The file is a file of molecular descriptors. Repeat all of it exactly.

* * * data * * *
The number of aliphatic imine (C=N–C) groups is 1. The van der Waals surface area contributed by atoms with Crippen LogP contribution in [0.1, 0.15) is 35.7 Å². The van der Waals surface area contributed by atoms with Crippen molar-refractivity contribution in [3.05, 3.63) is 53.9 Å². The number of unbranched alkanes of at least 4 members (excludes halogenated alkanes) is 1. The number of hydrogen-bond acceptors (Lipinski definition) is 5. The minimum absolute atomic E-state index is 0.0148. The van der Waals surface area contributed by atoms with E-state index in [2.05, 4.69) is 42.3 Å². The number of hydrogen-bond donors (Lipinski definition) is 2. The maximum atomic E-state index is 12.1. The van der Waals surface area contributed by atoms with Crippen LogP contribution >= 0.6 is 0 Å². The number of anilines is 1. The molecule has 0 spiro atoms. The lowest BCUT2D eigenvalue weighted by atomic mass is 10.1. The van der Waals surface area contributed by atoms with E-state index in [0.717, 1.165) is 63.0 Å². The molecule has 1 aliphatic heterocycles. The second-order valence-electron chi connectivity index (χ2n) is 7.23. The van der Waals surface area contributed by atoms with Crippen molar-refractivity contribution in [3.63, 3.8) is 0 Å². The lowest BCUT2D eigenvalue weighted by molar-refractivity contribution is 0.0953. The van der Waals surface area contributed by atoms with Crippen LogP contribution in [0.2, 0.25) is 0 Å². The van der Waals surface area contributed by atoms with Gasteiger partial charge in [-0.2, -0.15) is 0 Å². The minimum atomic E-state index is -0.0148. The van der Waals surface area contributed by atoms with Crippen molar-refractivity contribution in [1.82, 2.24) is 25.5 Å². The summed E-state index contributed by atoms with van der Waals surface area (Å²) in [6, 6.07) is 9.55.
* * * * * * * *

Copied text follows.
The number of aliphatic imine (C=N–C) groups is 1. The van der Waals surface area contributed by atoms with Crippen LogP contribution in [0.1, 0.15) is 35.7 Å². The van der Waals surface area contributed by atoms with Crippen molar-refractivity contribution in [3.05, 3.63) is 53.9 Å². The number of unbranched alkanes of at least 4 members (excludes halogenated alkanes) is 1. The number of hydrogen-bond acceptors (Lipinski definition) is 5. The minimum absolute atomic E-state index is 0.0148. The van der Waals surface area contributed by atoms with E-state index in [2.05, 4.69) is 42.3 Å². The number of hydrogen-bond donors (Lipinski definition) is 2. The maximum atomic E-state index is 12.1. The van der Waals surface area contributed by atoms with Crippen LogP contribution >= 0.6 is 0 Å². The number of anilines is 1. The molecule has 0 spiro atoms. The lowest BCUT2D eigenvalue weighted by atomic mass is 10.1. The van der Waals surface area contributed by atoms with E-state index in [0.717, 1.165) is 63.0 Å². The molecule has 1 aliphatic heterocycles. The second-order valence-electron chi connectivity index (χ2n) is 7.23. The van der Waals surface area contributed by atoms with Crippen molar-refractivity contribution in [3.63, 3.8) is 0 Å². The lowest BCUT2D eigenvalue weighted by molar-refractivity contribution is 0.0953. The van der Waals surface area contributed by atoms with Crippen LogP contribution in [0.2, 0.25) is 0 Å². The van der Waals surface area contributed by atoms with Gasteiger partial charge in [-0.2, -0.15) is 0 Å². The minimum atomic E-state index is -0.0148. The van der Waals surface area contributed by atoms with Crippen molar-refractivity contribution in [1.82, 2.24) is 25.5 Å². The summed E-state index contributed by atoms with van der Waals surface area (Å²) in [6, 6.07) is 9.55.